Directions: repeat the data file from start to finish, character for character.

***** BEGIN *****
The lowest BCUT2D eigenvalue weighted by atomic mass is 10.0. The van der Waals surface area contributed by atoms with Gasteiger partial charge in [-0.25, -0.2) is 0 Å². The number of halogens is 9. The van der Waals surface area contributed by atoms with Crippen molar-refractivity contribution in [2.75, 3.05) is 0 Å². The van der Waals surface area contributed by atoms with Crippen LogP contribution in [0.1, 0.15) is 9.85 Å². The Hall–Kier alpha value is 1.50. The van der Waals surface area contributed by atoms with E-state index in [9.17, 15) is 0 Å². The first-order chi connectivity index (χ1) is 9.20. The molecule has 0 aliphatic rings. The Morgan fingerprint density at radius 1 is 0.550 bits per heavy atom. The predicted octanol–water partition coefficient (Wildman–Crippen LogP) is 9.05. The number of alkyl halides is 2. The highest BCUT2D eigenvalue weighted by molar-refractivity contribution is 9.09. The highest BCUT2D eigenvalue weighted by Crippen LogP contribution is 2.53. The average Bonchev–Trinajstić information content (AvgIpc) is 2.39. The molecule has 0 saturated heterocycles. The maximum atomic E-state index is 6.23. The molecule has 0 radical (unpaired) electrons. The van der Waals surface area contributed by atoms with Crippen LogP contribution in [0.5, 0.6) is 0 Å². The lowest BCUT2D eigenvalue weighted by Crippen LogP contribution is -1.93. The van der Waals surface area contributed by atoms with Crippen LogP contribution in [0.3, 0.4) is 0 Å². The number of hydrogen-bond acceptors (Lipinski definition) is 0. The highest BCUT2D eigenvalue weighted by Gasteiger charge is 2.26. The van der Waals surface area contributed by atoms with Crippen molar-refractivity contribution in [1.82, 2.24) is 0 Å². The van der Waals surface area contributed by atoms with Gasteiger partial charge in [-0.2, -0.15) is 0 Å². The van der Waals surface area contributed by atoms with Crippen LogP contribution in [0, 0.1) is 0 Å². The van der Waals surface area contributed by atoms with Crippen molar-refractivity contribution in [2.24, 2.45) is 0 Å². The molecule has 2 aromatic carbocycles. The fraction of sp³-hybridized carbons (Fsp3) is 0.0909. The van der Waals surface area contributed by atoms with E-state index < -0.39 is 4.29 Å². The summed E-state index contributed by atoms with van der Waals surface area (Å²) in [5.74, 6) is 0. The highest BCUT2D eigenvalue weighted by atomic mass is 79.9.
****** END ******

The lowest BCUT2D eigenvalue weighted by atomic mass is 10.0. The van der Waals surface area contributed by atoms with Gasteiger partial charge in [-0.25, -0.2) is 0 Å². The number of halogens is 9. The van der Waals surface area contributed by atoms with Crippen molar-refractivity contribution in [2.75, 3.05) is 0 Å². The van der Waals surface area contributed by atoms with Crippen LogP contribution in [0.1, 0.15) is 9.85 Å². The Hall–Kier alpha value is 1.50. The van der Waals surface area contributed by atoms with E-state index in [9.17, 15) is 0 Å². The first-order chi connectivity index (χ1) is 9.20. The molecule has 0 aliphatic rings. The Morgan fingerprint density at radius 1 is 0.550 bits per heavy atom. The predicted octanol–water partition coefficient (Wildman–Crippen LogP) is 9.05. The number of alkyl halides is 2. The highest BCUT2D eigenvalue weighted by molar-refractivity contribution is 9.09. The highest BCUT2D eigenvalue weighted by Crippen LogP contribution is 2.53. The average Bonchev–Trinajstić information content (AvgIpc) is 2.39. The molecule has 0 saturated heterocycles. The maximum atomic E-state index is 6.23. The molecule has 0 radical (unpaired) electrons. The van der Waals surface area contributed by atoms with Crippen LogP contribution in [0.5, 0.6) is 0 Å². The lowest BCUT2D eigenvalue weighted by Crippen LogP contribution is -1.93. The van der Waals surface area contributed by atoms with Crippen LogP contribution in [0.3, 0.4) is 0 Å². The number of hydrogen-bond acceptors (Lipinski definition) is 0. The highest BCUT2D eigenvalue weighted by Gasteiger charge is 2.26. The van der Waals surface area contributed by atoms with Crippen molar-refractivity contribution in [1.82, 2.24) is 0 Å². The van der Waals surface area contributed by atoms with Gasteiger partial charge in [-0.2, -0.15) is 0 Å². The van der Waals surface area contributed by atoms with Crippen LogP contribution in [0, 0.1) is 0 Å². The van der Waals surface area contributed by atoms with Crippen molar-refractivity contribution in [2.24, 2.45) is 0 Å². The molecule has 2 aromatic carbocycles. The fraction of sp³-hybridized carbons (Fsp3) is 0.0909. The van der Waals surface area contributed by atoms with E-state index < -0.39 is 4.29 Å². The summed E-state index contributed by atoms with van der Waals surface area (Å²) in [5.74, 6) is 0. The highest BCUT2D eigenvalue weighted by atomic mass is 79.9.